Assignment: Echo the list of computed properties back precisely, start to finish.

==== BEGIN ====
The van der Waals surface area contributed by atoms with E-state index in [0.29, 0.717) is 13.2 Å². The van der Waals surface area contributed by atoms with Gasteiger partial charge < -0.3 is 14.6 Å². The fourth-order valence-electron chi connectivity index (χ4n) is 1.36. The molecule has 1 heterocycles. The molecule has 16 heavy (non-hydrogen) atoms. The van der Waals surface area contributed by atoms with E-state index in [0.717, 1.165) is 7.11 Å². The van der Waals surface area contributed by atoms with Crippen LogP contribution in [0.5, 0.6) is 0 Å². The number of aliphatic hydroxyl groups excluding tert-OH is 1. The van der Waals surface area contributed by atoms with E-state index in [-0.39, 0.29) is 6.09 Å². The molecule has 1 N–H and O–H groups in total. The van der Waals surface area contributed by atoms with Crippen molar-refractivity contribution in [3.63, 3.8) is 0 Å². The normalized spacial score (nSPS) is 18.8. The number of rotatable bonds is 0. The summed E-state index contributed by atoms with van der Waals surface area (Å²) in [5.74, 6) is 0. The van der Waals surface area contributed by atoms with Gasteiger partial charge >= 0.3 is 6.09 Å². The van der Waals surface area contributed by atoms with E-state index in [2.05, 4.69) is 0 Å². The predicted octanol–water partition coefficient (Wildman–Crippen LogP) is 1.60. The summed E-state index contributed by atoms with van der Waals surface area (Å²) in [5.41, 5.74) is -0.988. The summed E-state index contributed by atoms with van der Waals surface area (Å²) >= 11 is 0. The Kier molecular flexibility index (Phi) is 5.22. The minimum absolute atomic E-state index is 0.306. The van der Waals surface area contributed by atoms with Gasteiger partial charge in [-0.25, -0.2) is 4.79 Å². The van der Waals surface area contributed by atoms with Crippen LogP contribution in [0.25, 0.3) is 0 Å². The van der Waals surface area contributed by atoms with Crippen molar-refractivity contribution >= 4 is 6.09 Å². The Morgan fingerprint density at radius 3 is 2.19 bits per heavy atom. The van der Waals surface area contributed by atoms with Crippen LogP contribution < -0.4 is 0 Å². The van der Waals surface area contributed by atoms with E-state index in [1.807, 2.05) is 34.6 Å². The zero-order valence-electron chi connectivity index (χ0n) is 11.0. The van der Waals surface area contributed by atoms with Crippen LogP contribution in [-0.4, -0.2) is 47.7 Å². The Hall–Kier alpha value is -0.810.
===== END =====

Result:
The van der Waals surface area contributed by atoms with E-state index in [0.29, 0.717) is 13.2 Å². The van der Waals surface area contributed by atoms with Gasteiger partial charge < -0.3 is 14.6 Å². The fourth-order valence-electron chi connectivity index (χ4n) is 1.36. The molecule has 1 heterocycles. The molecule has 16 heavy (non-hydrogen) atoms. The van der Waals surface area contributed by atoms with E-state index in [0.717, 1.165) is 7.11 Å². The van der Waals surface area contributed by atoms with Crippen LogP contribution in [0.5, 0.6) is 0 Å². The number of aliphatic hydroxyl groups excluding tert-OH is 1. The van der Waals surface area contributed by atoms with E-state index in [-0.39, 0.29) is 6.09 Å². The molecule has 1 N–H and O–H groups in total. The van der Waals surface area contributed by atoms with Crippen molar-refractivity contribution in [3.63, 3.8) is 0 Å². The normalized spacial score (nSPS) is 18.8. The number of rotatable bonds is 0. The summed E-state index contributed by atoms with van der Waals surface area (Å²) in [5.74, 6) is 0. The van der Waals surface area contributed by atoms with Gasteiger partial charge >= 0.3 is 6.09 Å². The van der Waals surface area contributed by atoms with E-state index in [2.05, 4.69) is 0 Å². The predicted octanol–water partition coefficient (Wildman–Crippen LogP) is 1.60. The summed E-state index contributed by atoms with van der Waals surface area (Å²) in [5.41, 5.74) is -0.988. The summed E-state index contributed by atoms with van der Waals surface area (Å²) >= 11 is 0. The Kier molecular flexibility index (Phi) is 5.22. The minimum absolute atomic E-state index is 0.306. The van der Waals surface area contributed by atoms with Gasteiger partial charge in [-0.25, -0.2) is 4.79 Å². The van der Waals surface area contributed by atoms with Crippen LogP contribution in [0.25, 0.3) is 0 Å². The van der Waals surface area contributed by atoms with Crippen molar-refractivity contribution >= 4 is 6.09 Å². The Morgan fingerprint density at radius 3 is 2.19 bits per heavy atom. The van der Waals surface area contributed by atoms with Crippen LogP contribution < -0.4 is 0 Å². The van der Waals surface area contributed by atoms with E-state index in [1.807, 2.05) is 34.6 Å². The zero-order valence-electron chi connectivity index (χ0n) is 11.0. The van der Waals surface area contributed by atoms with Crippen LogP contribution in [-0.4, -0.2) is 47.7 Å². The Hall–Kier alpha value is -0.810.